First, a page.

Daily Archives: April 3, 2006

For The Record

The template’s still under construction, so please bear with us. For every one thing that gets solved, there are a pile more still to be pinpointed, worked through, and a solution found.

Comment seem to be working for some people sometimes, not at all for others. No, I have no idea why it’s happening. Please keep trying, and let me know when something you try to post doesn’t appear.

The font in which the body of the entries is displayed seems to be all scrunched up for some people, not for others. I may have fixed this tonight; let me know, please! (Of course, if you’re trying to post a comment and are having issues as above, then you’ll have to e-mail me.)

I know there’s more, I just can’t think of it all at the moment. And because my computer time is limited, things aren’t going to be fixed overnight.

Concert Review!

We gave a brilliant all-Mozart concert last night! All of it was great, but I’m particularly pleased with the symphony we played in the second half. It’s full of dynamic changes and sixteenth-note runs that never seem to end, and I’m very proud of my own performance as well as that of everyone else. We nailed the final Presto movement beautifully. It was one of those “in the cello zone” times that happens now and again, where you realise that nothing’s going to go wrong and the whole thing’s just going to flow. And flow it did: I played those runs better than I’d ever played them. (Flow may not be the best word; that finale is like a freight train once it starts… it’s not stopping for anybody.)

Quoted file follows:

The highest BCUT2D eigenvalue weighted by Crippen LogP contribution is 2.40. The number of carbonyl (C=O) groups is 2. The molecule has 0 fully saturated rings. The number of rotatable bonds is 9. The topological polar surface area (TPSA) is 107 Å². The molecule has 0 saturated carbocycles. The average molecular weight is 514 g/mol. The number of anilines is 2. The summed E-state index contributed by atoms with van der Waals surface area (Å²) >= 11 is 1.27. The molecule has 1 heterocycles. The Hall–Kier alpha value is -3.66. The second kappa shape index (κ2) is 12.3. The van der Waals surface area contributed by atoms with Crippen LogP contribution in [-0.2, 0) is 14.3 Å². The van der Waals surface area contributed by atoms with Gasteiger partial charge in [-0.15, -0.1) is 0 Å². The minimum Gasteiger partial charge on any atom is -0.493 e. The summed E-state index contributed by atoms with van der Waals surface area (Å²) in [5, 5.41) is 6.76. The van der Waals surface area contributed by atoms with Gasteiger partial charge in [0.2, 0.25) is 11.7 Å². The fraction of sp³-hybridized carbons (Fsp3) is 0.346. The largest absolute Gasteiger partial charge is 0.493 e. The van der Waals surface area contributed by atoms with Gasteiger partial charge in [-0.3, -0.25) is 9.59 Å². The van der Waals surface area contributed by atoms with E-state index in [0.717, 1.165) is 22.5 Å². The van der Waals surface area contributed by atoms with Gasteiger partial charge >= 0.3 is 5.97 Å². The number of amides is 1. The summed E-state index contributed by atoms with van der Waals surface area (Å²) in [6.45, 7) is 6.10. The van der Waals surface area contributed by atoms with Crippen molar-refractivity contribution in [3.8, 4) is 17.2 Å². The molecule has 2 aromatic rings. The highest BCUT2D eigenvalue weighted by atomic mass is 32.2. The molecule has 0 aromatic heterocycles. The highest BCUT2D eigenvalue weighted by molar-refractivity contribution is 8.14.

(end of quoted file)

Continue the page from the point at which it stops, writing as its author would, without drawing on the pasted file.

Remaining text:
Thanks go out to everyone who came by to be a member of the audience, those who attend every concert and those who came by for the very first time. I truly appreciate your support! We had about a hundred people there to hear us, and I know they all went home satisfied.

And since you’re all dying to know what we’re playing for Canada Day, I can tell you that there will be symphonic selections from Beethoven and Schubert and Mozart during the first half, and selections from twentieth century operettas and musicals for the second half. Followed, of course, by church bells and fireworks as always!